Film Review: Cold Pursuit
Director Hans Petter Moland’s thriller Cold Pursuit is sufficiently entertaining but ultimately inconsequential.
A man of few words, Nels Coxman is a snowplow driver in a small ski town. When his son is killed, Nels sets about finding those responsible, and enacting his revenge…
A remake of the 2014 Norwegian film In Order of Disappearance (also directed by Moland), Cold Pursuit is a revenge thriller with a simple premise. The narrative does offer a little more than this, with action stirred up between rival gangs and a family strand. Other aspects seem at odds however.
Cold Pursuit’s main problem is the thinly written characters. There is no one to sympathise with. Nels is a stoic protagonist, but his lack of personality means that it is difficult to root for him and become fully engaged with his mission. Viking is a caricature villain, an antagonist befitting a pantomime rather than a thriller. Other characters are given little to do. The film seems to spend time on a few supporting characters to no end, such as the multiple scenes with the police officers that never actually go anywhere. It seems as if they were of more consequence, but this has been edited out. The dark humour works well at times, but film is tonally uneven. The shift from dark comedy to bleak violence and slightly back again is jarring.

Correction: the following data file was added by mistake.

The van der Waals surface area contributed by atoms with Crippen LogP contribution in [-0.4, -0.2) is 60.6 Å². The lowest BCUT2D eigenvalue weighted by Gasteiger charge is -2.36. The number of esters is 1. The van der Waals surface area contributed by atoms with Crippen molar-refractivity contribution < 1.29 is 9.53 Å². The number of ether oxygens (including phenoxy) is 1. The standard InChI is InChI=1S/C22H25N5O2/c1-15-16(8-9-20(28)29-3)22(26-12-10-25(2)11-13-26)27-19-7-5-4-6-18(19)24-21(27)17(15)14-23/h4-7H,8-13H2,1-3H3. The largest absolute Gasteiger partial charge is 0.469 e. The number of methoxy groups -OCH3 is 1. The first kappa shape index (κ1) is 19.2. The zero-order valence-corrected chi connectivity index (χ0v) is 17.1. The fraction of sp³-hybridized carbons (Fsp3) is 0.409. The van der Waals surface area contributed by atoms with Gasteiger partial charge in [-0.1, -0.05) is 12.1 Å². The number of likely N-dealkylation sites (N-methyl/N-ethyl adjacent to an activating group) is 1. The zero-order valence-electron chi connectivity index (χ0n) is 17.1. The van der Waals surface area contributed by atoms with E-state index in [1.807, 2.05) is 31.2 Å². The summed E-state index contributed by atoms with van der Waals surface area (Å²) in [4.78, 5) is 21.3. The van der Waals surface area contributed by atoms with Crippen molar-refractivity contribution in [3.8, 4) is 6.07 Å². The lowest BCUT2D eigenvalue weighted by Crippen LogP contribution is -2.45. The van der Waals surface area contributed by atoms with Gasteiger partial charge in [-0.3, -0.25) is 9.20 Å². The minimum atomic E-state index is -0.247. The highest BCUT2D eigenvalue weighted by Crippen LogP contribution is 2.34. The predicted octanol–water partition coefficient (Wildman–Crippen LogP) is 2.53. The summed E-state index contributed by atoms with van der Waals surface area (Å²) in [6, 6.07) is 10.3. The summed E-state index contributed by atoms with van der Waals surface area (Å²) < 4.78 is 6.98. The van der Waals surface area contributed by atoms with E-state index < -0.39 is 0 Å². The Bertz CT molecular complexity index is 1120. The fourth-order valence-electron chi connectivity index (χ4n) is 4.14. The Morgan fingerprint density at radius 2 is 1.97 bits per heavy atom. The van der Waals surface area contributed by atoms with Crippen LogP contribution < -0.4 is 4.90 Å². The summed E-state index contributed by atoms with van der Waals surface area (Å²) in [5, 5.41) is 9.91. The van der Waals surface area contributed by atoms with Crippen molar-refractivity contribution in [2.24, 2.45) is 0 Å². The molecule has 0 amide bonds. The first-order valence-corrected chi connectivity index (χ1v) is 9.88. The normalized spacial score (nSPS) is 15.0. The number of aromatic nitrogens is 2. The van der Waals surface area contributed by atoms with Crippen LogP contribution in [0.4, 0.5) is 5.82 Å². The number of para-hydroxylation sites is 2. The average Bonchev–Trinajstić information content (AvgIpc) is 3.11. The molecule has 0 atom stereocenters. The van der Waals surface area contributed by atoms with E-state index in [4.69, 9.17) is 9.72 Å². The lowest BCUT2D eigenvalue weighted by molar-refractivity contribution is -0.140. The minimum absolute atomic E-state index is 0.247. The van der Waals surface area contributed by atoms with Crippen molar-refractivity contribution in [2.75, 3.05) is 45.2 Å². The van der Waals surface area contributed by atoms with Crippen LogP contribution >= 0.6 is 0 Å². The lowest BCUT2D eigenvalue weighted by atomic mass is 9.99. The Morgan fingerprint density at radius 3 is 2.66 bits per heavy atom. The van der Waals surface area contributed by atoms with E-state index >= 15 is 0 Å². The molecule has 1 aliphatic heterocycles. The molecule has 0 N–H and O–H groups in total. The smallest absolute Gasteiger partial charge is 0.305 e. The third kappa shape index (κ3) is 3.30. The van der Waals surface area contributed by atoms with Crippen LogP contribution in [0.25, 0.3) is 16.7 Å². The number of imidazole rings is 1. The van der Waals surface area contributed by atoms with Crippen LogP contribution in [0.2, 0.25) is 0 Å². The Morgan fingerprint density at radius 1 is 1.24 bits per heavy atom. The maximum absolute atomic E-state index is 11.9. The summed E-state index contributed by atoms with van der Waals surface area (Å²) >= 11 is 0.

Liam Neeson is not stretched in this role. Neeson has carved out a niche in the genre, with Taken on a Plane (Non-Stop) and Taken on a Train (The Commuter). Cold Pursuit could be Taken in the Snow, if it wasn’t for the darker tone and less punchier action. Tom Bateman hams it up as Viking with a less than convincing accent. Laura Dern is wasted in a minor role.
Cold Pursuit has some good sequences, and holds the attention sufficiently well. Yet the film is very forgettable.